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RFK’s Kids 'Devastated’ By Parole Board’s Decision On His Killer Sirhan Sirhan’s Possible Release

“I commit myself to doing everything within my power to stop his release,” Maxwell Taylor Kennedy wrote following the California Parole Board’s decision to recommend Sirhan Sirhan for parole.

By Dorian Geiger
Sirhan Sirhan Ap

Several of Robert F. Kennedy’s children are urging state officials to block Sirhan Sirhan’s parole following last week’s decision by the California Parole Board recommending his release.

On Friday, a two-person board recommended Sirhan, 77, for parole more than five decades after he gunned down Kennedy in 1968 at a Los Angeles hotel. Shortly after the announcement, six of Kennedy’s surviving children signed and published a scathing letter demanding the parole recommendation be reversed. 

"We urge the Parole Board staff, the full Board, and ultimately, Governor Newsom, to reverse this initial recommendation,” the statement said. “It is a recommendation we intend to challenge every step of the way, and we hope that those who also hold the memory of our father in their hearts will stand with us.”

The statement, which appeared on Kerry Kennedy’s Instagram page, was also signed by Joseph P. Kennedy II, Courtney Kennedy, Christopher G. Kennedy, Maxwell Taylor Kennedy, and Rory Kennedy. 

“Our father’s death impacted our family in ways that can never adequately be articulated but today’s decision by a two-member parole board has inflicted enormous additional pain,” the statement added.

On June 5, 1968, Sirhan fatally shot Kennedy at the Ambassador Hotel in Los Angeles after the U.S. senator delivered a ballroom speech while campaigning for president. Kennedy died the following day. Sirhan, who confessed to the slaying but maintained he didn’t recall pulling the trigger, was convicted of first-degree murder in Kennedy’s assassination in 1969. He later admitted to targeting Kennedy over his vocal support for Israel.

On Saturday, Maxwell Taylor Kennedy, in an impassioned op-ed for the Los Angeles Times, also begged Gov. Gavin Newsom to reverse the parole board’s decision regarding Sirhan’s potential release. 

"On behalf of my mother and all Americans whose lives were altered by this appalling crime, I condemn this unwarranted recommendation and urge Gov. Gavin Newsom to do the right thing and publicly reject the panel's decision," Maxwell Taylor Kennedy also wrote in an op-ed for the Los Angeles Times on Saturday. "I commit myself to doing everything within my power to stop his release."

The Kennedy family also took aim at L.A. County District Attorney George Gascón, who didn’t dispute Sirhan’s release or participate in Friday’s parole hearing. 

“The process was flawed,” Maxwell Taylor Kennedy added. “Because of L.A. County District Attorney George Gascón’s policies, no one from his office was allowed to be present at the parole hearing to give voice to the views of the families affected by this crime. Nor did Gascón have the courage to show up to restate the severity of the crime and the reasons so many Americans feel that Sirhan should remain behind bars.”

In total, Sirhan has been denied parole 15 separate times. Last week’s hearing marked the first time prosecutors didn’t actively argue for Sirhan’s continued incarceration. Gascón’s office, meanwhile, acknowledged prosecutors should play a limited role, if any, in paroling convicted offenders, regardless of a case’s notoriety.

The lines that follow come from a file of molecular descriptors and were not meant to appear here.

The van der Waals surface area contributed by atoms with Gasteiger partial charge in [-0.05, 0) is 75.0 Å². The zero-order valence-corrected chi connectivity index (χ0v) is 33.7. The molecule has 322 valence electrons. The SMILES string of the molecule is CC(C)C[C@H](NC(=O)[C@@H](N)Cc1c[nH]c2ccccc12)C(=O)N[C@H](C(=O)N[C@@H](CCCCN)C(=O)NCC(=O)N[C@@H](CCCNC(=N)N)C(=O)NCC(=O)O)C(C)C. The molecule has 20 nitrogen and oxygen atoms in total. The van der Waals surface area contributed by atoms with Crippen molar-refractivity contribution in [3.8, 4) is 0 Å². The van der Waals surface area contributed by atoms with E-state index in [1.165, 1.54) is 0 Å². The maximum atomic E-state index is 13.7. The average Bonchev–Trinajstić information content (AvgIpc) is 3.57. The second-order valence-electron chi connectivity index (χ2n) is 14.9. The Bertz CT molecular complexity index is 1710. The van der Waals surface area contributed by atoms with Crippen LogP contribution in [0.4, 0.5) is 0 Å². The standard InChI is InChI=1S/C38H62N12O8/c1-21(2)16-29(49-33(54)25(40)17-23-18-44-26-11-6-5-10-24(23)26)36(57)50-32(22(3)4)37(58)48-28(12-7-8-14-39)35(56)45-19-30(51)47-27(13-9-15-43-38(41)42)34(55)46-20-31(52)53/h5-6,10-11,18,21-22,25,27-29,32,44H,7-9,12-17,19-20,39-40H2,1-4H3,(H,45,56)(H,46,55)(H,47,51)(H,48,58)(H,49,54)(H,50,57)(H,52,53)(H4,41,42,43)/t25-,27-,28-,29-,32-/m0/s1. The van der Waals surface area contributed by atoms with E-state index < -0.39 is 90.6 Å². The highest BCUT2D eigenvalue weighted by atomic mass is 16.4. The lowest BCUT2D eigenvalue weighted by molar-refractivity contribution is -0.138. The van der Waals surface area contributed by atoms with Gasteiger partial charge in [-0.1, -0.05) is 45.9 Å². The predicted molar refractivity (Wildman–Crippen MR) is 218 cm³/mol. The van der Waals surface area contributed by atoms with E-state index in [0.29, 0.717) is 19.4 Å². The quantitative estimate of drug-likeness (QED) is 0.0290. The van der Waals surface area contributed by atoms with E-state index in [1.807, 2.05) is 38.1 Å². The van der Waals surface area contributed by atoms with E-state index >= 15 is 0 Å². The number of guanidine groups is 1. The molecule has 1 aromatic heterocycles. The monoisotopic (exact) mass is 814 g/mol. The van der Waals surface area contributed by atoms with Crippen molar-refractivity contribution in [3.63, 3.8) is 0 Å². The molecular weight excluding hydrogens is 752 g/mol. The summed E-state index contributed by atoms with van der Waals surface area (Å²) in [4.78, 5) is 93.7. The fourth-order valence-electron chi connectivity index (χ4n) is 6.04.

“The role of a prosecutor and their access to information ends at sentencing,” Alex Bastian, special advisor to Gascón, said in a statement sent to Oxygen.com last week.

The California Parole Board is expected to make a final written determination within 120 days regarding Sirhan’s parole. Newsom, however, will have the final say. He has an additional 30 days to either approve or deny the parole board’s decision.

Meanwhile, Sirhan said he was both stunned and elated at the prospect of possibly walking free after more than half a century behind bars. 

“The whole experience for him was very surreal,” Angela Berry, his defense attorney, told Oxygen.com on Monday. “It’s kind of sinking in now.”

The California lawyer, who described the case as political by nature, brushed off the Kennedy family’s protests regarding her client’s pending release. 

“Politics and emotions are on one side of this and then we’ve got the law on the other,” Berry said. “I feel for the Kennedy’s still holding onto the grief that they have for 53 years. It’s understandable but it is misplaced.”

Berry was adamant the parole board didn’t falter in its decision and noted that two of Kennedy’s sons — Robert Kennedy Jr. and Douglas Kennedy — support Sirhan’s release.  

“What the board is supposed to be looking at, not what the crime was 53 years ago — the board is to look at whether or not he poses a current danger to society,” she explained. “The board followed the law.”

Sirhan earned a college degree and facilitated Alcoholics Anonymous meetings while incarcerated, his lawyer said. He also worked as a kitchen porter and in a prison engineering department.

“He doesn’t pose a current risk to society,” Berry explained.

Sirhan could be remanded to immigration detention or deported, if his parole is officially granted, according to his legal team. He aims to either relocate to Jordan or live with his brother in Pasadena, California.

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